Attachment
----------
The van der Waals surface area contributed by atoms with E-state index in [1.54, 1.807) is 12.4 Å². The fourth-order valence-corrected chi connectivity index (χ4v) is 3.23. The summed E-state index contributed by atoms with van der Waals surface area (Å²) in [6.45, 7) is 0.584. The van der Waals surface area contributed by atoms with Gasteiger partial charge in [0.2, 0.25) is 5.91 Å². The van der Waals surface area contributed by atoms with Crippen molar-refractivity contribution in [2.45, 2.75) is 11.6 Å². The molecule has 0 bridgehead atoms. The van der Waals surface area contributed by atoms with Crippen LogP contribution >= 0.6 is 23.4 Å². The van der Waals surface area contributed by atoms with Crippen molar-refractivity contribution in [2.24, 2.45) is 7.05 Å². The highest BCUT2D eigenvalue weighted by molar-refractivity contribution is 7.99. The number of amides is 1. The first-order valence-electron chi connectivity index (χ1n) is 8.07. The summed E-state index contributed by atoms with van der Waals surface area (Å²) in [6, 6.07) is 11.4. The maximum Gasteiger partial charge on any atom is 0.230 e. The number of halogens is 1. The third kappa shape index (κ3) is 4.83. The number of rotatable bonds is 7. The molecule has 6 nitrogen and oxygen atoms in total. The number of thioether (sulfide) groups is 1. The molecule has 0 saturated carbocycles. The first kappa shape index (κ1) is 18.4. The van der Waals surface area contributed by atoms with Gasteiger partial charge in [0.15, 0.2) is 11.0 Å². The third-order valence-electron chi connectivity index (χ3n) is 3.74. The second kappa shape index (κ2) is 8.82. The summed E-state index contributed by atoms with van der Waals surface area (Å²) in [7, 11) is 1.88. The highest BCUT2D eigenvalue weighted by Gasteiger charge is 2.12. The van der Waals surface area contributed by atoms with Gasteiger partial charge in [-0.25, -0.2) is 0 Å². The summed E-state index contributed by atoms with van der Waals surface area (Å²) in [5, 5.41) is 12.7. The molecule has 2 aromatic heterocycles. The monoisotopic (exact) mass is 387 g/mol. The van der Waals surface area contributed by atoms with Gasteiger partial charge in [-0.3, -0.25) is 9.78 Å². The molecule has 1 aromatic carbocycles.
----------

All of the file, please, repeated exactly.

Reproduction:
The van der Waals surface area contributed by atoms with E-state index in [1.54, 1.807) is 12.4 Å². The fourth-order valence-corrected chi connectivity index (χ4v) is 3.23. The summed E-state index contributed by atoms with van der Waals surface area (Å²) in [6.45, 7) is 0.584. The van der Waals surface area contributed by atoms with Gasteiger partial charge in [0.2, 0.25) is 5.91 Å². The van der Waals surface area contributed by atoms with Crippen molar-refractivity contribution in [2.45, 2.75) is 11.6 Å². The molecule has 0 bridgehead atoms. The van der Waals surface area contributed by atoms with Crippen LogP contribution >= 0.6 is 23.4 Å². The van der Waals surface area contributed by atoms with Crippen molar-refractivity contribution in [2.24, 2.45) is 7.05 Å². The highest BCUT2D eigenvalue weighted by molar-refractivity contribution is 7.99. The number of amides is 1. The first-order valence-electron chi connectivity index (χ1n) is 8.07. The summed E-state index contributed by atoms with van der Waals surface area (Å²) in [6, 6.07) is 11.4. The maximum Gasteiger partial charge on any atom is 0.230 e. The number of halogens is 1. The third kappa shape index (κ3) is 4.83. The number of rotatable bonds is 7. The molecule has 6 nitrogen and oxygen atoms in total. The number of thioether (sulfide) groups is 1. The molecule has 0 saturated carbocycles. The first kappa shape index (κ1) is 18.4. The van der Waals surface area contributed by atoms with Gasteiger partial charge in [0.15, 0.2) is 11.0 Å². The third-order valence-electron chi connectivity index (χ3n) is 3.74. The second kappa shape index (κ2) is 8.82. The summed E-state index contributed by atoms with van der Waals surface area (Å²) in [7, 11) is 1.88. The highest BCUT2D eigenvalue weighted by Gasteiger charge is 2.12. The van der Waals surface area contributed by atoms with Gasteiger partial charge in [-0.25, -0.2) is 0 Å². The summed E-state index contributed by atoms with van der Waals surface area (Å²) in [5, 5.41) is 12.7. The molecule has 2 aromatic heterocycles. The monoisotopic (exact) mass is 387 g/mol. The van der Waals surface area contributed by atoms with Gasteiger partial charge in [-0.3, -0.25) is 9.78 Å². The molecule has 1 aromatic carbocycles.